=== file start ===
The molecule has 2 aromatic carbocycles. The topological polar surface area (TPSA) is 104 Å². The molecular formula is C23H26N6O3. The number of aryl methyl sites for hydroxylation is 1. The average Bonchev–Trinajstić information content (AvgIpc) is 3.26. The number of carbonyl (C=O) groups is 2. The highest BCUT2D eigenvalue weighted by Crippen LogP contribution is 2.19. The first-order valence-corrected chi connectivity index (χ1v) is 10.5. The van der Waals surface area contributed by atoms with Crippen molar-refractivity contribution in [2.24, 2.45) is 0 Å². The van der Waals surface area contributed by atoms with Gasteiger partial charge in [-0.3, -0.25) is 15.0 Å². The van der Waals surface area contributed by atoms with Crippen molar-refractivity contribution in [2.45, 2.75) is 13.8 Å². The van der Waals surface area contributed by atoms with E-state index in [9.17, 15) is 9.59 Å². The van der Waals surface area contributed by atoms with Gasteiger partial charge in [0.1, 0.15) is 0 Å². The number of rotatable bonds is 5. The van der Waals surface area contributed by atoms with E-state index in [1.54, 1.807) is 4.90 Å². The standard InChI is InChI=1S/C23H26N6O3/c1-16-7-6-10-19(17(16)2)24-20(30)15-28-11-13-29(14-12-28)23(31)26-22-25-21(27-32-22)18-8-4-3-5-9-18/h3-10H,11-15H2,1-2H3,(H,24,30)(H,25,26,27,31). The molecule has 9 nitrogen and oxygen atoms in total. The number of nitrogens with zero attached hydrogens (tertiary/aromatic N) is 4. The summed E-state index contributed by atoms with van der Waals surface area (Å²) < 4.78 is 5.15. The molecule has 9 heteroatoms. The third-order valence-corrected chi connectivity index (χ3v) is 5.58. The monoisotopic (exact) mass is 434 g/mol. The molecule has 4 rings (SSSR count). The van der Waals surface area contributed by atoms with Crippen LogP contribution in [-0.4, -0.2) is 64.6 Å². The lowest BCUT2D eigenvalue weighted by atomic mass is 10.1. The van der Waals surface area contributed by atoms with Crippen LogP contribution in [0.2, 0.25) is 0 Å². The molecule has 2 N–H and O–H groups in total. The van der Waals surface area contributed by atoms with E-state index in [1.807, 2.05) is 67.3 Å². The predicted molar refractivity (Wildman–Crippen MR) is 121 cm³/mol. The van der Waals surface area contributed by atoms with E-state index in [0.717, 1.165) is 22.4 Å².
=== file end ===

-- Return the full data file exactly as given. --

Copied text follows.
The molecule has 2 aromatic carbocycles. The topological polar surface area (TPSA) is 104 Å². The molecular formula is C23H26N6O3. The number of aryl methyl sites for hydroxylation is 1. The average Bonchev–Trinajstić information content (AvgIpc) is 3.26. The number of carbonyl (C=O) groups is 2. The highest BCUT2D eigenvalue weighted by Crippen LogP contribution is 2.19. The first-order valence-corrected chi connectivity index (χ1v) is 10.5. The van der Waals surface area contributed by atoms with Crippen molar-refractivity contribution in [2.24, 2.45) is 0 Å². The van der Waals surface area contributed by atoms with Gasteiger partial charge in [-0.3, -0.25) is 15.0 Å². The van der Waals surface area contributed by atoms with Crippen molar-refractivity contribution in [2.45, 2.75) is 13.8 Å². The van der Waals surface area contributed by atoms with E-state index in [9.17, 15) is 9.59 Å². The van der Waals surface area contributed by atoms with Gasteiger partial charge in [0.1, 0.15) is 0 Å². The number of rotatable bonds is 5. The van der Waals surface area contributed by atoms with E-state index in [1.54, 1.807) is 4.90 Å². The standard InChI is InChI=1S/C23H26N6O3/c1-16-7-6-10-19(17(16)2)24-20(30)15-28-11-13-29(14-12-28)23(31)26-22-25-21(27-32-22)18-8-4-3-5-9-18/h3-10H,11-15H2,1-2H3,(H,24,30)(H,25,26,27,31). The molecule has 9 nitrogen and oxygen atoms in total. The number of nitrogens with zero attached hydrogens (tertiary/aromatic N) is 4. The summed E-state index contributed by atoms with van der Waals surface area (Å²) < 4.78 is 5.15. The molecule has 9 heteroatoms. The third-order valence-corrected chi connectivity index (χ3v) is 5.58. The monoisotopic (exact) mass is 434 g/mol. The molecule has 4 rings (SSSR count). The van der Waals surface area contributed by atoms with Crippen LogP contribution in [-0.4, -0.2) is 64.6 Å². The lowest BCUT2D eigenvalue weighted by atomic mass is 10.1. The van der Waals surface area contributed by atoms with Crippen LogP contribution in [0.2, 0.25) is 0 Å². The molecule has 2 N–H and O–H groups in total. The van der Waals surface area contributed by atoms with E-state index in [1.807, 2.05) is 67.3 Å². The predicted molar refractivity (Wildman–Crippen MR) is 121 cm³/mol. The van der Waals surface area contributed by atoms with E-state index in [0.717, 1.165) is 22.4 Å².